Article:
Hence, keeping the sovereignty always out of sight, they adopted the plan of "checks and balances," forming separate departments of Government, and giving to each department separate and limited powers. These departments are co-ordinate and coequal-that is, neither being sovereign, each is independent in its sphere, and not subordinate to the others, either of them or both of them together. We have three of these co-ordinate departments. Now, if we allow one of the three to determine the extent of its own powers, and also the extent of the powers of the other two, that one can control the whole government, and has in fact achieved the sovereignty.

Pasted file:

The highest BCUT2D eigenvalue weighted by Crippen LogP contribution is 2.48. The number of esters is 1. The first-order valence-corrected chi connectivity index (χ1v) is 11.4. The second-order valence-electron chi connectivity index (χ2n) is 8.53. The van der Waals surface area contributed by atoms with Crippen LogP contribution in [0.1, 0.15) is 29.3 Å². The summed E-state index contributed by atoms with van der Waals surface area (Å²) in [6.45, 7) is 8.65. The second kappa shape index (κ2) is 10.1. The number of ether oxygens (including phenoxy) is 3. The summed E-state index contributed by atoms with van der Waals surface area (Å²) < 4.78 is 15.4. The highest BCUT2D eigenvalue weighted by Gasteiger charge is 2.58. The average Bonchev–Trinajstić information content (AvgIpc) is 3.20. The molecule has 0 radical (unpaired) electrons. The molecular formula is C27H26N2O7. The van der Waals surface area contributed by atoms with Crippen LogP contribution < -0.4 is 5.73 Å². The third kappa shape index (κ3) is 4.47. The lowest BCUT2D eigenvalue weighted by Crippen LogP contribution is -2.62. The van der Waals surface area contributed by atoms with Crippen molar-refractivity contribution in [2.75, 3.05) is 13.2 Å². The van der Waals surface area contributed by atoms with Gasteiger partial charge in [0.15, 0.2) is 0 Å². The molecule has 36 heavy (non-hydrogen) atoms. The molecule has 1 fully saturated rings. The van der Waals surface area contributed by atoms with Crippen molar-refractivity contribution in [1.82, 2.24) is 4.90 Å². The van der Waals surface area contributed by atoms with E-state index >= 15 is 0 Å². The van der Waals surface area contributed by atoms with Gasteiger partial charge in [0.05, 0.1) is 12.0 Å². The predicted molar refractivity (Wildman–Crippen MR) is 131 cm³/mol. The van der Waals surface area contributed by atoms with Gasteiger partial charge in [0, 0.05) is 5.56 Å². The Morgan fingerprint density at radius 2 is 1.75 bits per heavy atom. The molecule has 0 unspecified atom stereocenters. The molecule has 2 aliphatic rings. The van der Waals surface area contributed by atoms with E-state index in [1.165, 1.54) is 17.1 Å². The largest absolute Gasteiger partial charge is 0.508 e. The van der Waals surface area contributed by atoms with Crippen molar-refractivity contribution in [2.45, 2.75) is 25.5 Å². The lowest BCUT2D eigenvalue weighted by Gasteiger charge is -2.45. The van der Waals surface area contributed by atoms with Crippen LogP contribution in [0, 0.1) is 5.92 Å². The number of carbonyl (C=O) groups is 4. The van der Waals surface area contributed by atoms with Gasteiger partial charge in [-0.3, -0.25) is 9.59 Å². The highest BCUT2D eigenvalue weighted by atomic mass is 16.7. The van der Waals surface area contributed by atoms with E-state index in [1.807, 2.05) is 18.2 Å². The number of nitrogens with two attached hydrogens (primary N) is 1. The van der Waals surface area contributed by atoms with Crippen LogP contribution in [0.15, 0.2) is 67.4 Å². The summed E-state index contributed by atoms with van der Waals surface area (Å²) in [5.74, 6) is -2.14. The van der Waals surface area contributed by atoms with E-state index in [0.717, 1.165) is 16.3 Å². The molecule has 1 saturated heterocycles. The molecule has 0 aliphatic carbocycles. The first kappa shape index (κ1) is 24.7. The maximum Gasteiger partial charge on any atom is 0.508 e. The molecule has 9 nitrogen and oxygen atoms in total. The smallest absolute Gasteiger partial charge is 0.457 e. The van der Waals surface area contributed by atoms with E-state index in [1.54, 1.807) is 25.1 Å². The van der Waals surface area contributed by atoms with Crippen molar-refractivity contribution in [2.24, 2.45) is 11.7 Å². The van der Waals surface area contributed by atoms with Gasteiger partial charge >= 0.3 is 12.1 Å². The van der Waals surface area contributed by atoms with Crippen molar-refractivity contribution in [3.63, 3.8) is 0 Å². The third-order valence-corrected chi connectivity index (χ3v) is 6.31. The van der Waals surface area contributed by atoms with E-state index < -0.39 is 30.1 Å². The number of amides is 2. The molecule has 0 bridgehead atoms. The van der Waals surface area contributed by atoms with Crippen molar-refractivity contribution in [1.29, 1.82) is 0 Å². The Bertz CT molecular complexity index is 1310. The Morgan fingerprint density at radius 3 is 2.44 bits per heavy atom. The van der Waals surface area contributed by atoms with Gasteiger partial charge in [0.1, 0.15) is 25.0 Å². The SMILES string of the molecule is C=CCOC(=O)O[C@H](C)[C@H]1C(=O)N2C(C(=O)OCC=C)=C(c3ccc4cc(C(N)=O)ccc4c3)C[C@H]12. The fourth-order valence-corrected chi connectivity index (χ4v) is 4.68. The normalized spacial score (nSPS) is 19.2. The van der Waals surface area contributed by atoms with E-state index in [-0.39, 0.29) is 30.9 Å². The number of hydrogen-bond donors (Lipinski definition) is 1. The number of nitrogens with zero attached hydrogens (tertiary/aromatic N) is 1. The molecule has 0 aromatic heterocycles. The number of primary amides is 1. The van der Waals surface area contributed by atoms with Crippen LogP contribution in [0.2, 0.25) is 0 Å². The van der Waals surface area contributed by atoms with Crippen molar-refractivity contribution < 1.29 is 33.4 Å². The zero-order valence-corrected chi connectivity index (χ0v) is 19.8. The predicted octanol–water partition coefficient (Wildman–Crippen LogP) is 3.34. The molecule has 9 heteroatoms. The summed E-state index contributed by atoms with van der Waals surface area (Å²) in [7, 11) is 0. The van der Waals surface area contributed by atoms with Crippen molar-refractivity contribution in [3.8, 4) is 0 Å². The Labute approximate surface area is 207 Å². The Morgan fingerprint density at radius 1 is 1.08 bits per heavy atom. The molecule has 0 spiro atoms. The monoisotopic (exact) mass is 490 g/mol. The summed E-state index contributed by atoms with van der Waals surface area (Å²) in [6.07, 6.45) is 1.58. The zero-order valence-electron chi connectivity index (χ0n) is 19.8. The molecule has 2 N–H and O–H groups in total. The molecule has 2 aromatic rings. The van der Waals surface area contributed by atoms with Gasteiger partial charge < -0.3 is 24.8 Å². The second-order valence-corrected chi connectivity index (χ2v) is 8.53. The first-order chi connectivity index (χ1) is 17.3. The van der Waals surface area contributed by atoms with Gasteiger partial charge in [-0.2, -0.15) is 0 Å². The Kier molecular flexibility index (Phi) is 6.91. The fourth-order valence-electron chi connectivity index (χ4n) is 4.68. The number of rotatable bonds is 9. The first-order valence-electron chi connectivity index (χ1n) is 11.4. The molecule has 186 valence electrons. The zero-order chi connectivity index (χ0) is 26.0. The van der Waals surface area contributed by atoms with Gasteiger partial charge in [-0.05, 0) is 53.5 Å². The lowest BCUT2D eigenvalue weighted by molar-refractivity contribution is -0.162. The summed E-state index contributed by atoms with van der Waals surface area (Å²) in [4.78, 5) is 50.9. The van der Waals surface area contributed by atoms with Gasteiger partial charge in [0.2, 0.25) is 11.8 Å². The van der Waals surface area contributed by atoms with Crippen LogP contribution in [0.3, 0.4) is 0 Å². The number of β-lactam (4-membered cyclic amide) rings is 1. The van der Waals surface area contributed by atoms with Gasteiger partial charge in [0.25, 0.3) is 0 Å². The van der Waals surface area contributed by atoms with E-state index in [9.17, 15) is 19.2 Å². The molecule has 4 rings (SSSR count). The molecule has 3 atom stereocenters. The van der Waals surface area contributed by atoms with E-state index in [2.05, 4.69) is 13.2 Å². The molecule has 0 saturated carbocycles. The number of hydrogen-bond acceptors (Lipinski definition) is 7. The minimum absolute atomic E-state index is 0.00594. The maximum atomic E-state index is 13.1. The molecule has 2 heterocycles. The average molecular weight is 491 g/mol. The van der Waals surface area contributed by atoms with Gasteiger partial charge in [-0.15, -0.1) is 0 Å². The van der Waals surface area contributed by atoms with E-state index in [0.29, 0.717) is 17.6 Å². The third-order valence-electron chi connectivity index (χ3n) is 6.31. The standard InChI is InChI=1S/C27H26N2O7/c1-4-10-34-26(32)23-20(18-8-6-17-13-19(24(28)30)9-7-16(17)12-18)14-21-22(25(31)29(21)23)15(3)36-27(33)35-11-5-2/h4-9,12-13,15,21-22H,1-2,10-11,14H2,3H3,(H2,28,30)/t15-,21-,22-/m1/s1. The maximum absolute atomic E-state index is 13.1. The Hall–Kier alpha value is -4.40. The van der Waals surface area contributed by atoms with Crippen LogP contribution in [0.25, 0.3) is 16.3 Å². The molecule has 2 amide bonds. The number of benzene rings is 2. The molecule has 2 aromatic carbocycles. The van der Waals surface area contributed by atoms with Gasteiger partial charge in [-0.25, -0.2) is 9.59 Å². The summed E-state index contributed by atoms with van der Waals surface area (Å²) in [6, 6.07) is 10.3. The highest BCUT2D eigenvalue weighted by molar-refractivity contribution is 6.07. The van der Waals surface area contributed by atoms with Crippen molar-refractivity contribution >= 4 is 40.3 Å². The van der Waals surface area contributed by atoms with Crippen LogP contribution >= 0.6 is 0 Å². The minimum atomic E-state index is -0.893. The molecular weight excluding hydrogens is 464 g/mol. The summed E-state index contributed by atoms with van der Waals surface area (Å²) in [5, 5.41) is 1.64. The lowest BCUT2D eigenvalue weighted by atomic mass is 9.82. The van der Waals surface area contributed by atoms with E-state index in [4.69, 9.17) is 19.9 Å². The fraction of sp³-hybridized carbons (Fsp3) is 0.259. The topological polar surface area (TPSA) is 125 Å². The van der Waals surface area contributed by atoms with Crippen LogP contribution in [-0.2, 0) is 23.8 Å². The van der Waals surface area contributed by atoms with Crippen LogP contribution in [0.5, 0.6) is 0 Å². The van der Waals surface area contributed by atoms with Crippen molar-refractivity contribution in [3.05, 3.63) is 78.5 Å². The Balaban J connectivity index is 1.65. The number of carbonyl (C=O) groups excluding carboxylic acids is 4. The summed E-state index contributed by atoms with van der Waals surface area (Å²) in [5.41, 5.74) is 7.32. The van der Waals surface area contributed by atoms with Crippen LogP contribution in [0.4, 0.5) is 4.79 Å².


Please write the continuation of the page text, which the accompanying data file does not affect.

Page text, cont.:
We ought not to say that our system is perfect, for its defects (perhaps inevitable in all human things) are obvious. Our fathers, having divided the government into co-ordinate departments, did not even try (and if they had tried would probably have failed) to create an arbiter among them to adjudge their conflicts and keep them within their respective bounds. They were left, by design, I suppose, each independent and free, to act out its own granted powers, without any ordained or legal superior possessing the power to revise and reverse its action. And this with the hope that the three departments, mutually coequal and independent, would keep each other within their proper spheres by their mutual antagonism-that is, by the system of checks and balances, to which our fathers were driven at the beginning by their fear of the unity of power.